Axos Bank (formerly known as Bank of Internet) is a fully online financial institution, offering a variety of deposit and loan products. Mortgages have been Axos' focus in lending, and the bank offers some unique mortgage products, particularly for high-balance loans and buyers who don't meet traditional underwriting standards.
In this Axos Bank Mortgage review, we'll dig into its mortgage offerings and the pros and cons of its platform so you can decide if it's worth considering for your next home purchase or refinancing.
Axos Bank Mortgage
On Axos Bank's Secure Website.
No lender fees for existing customers, along with a full online experience make it a top pick. One of the rare lenders to offer loans up to $25mm.
No lender fee: Unlike many other lenders, Axos offers mortgages with a $0 lender fee. To be clear, the bank has a standard $995 lender fee, but this can be waived if the new mortgage is for $250,000 or more and the customer has an Axos Bank checking account (you can open one during the application process). For account holders who need a mortgage under $250,000, the fee can't be waived, but can be reduced by $200.
Cashback credit: This is a big differentiator between Axos and its competition. Axos offers borrowers an annualized 3% cashback credit on their mortgage payments (principal and interest) to a maximum of $1,200 annually, subject to maintaining a minimum average daily balance in their Total Loan Rewards Axos checking account.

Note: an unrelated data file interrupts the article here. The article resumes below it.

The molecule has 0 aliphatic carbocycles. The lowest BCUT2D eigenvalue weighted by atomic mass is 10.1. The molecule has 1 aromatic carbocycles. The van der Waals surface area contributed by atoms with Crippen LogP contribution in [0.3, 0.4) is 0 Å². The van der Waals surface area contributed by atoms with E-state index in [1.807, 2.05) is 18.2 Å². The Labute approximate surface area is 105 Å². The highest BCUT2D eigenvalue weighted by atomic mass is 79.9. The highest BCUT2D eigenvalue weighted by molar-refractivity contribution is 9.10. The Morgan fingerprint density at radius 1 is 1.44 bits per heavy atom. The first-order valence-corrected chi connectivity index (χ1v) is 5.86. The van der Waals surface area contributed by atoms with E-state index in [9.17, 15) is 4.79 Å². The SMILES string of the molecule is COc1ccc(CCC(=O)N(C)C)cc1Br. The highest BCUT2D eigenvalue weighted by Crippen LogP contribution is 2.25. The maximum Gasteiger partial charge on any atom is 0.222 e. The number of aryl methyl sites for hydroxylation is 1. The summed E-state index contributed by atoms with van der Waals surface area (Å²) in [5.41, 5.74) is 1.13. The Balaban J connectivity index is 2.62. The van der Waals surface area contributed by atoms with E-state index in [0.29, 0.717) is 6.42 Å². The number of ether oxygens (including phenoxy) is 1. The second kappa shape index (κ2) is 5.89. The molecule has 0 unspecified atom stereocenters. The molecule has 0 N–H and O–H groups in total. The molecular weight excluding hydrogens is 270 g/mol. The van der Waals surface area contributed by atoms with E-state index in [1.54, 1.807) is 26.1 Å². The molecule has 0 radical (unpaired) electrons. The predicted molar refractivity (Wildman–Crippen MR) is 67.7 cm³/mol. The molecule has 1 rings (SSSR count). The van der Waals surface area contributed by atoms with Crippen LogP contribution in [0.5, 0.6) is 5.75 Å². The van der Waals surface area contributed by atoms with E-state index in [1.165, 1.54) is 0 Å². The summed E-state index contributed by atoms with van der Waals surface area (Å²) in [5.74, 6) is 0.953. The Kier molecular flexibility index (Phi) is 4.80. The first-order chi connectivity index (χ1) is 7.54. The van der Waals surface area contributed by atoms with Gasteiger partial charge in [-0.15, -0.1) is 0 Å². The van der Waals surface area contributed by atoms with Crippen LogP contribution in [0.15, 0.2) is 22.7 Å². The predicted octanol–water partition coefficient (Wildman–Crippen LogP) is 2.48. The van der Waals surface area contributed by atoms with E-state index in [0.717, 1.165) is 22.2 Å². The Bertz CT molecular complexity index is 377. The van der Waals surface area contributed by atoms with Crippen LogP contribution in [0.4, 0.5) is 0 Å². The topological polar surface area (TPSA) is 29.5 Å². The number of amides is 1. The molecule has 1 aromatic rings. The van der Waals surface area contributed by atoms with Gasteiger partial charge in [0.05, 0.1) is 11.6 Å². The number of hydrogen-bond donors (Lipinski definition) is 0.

Fully online process: Axos Bank allows customers to complete the entire mortgage process online, in a very streamlined manner. You can apply for a mortgage, upload documents, and check your loan status throughout the process, entirely online.
Great for jumbo loans: Axos Bank specializes in jumbo mortgages, which are loans that exceed the limits set by Fannie Mae and Freddie Mac. In fact, virtually all of Axos' single-family loans on its balance sheet are jumbo loans. Axos offers jumbo and "super jumbo" mortgages of as much as $25 million (or more in some cases) with as much as 90% LTV (Loan-to-Value).
Great for non-conforming loans: Axos has flexible underwriting standards when it comes to loans that either exceed the limits set by Fannie Mae and Freddie Mac, or otherwise don't fit the standard lender guidelines. Axos specifically advertises "personalization for complex financial situations" as well as for properties that aren't owner-occupied.
Interest-only loans available: Axos offers interest-only mortgages that allow borrowers to choose to only make interest payments on their loan for a set period. Interest-only mortgages aren't terribly common, but can help keep your initial monthly payment low while allowing the flexibility to pay down principal if you choose. Interest-only mortgages aren't the best choice for everyone, but they can make sense in certain situations.
Lots of loan types: In addition to standard conforming loans, Axos offers VA and FHA mortgages, HELOCs, jumbo and super jumbo loans, non-conforming loans, and a proprietary HomeReady Loan for low- to moderate-income borrowers. Axos offers both fixed- and adjustable-rate structures, as well as interest-only mortgages, asset-based lending programs, and more.
Home equity loans: Axos Bank offers both home equity loans and home equity lines of credit (HELOCs). The former isn't terribly common these days. A home equity loan is a fixed-rate term loan, and is often referred to as a second mortgage. On the other hand, a HELOC is a credit line (typically with a variable rate) that you can choose to draw money from as needed.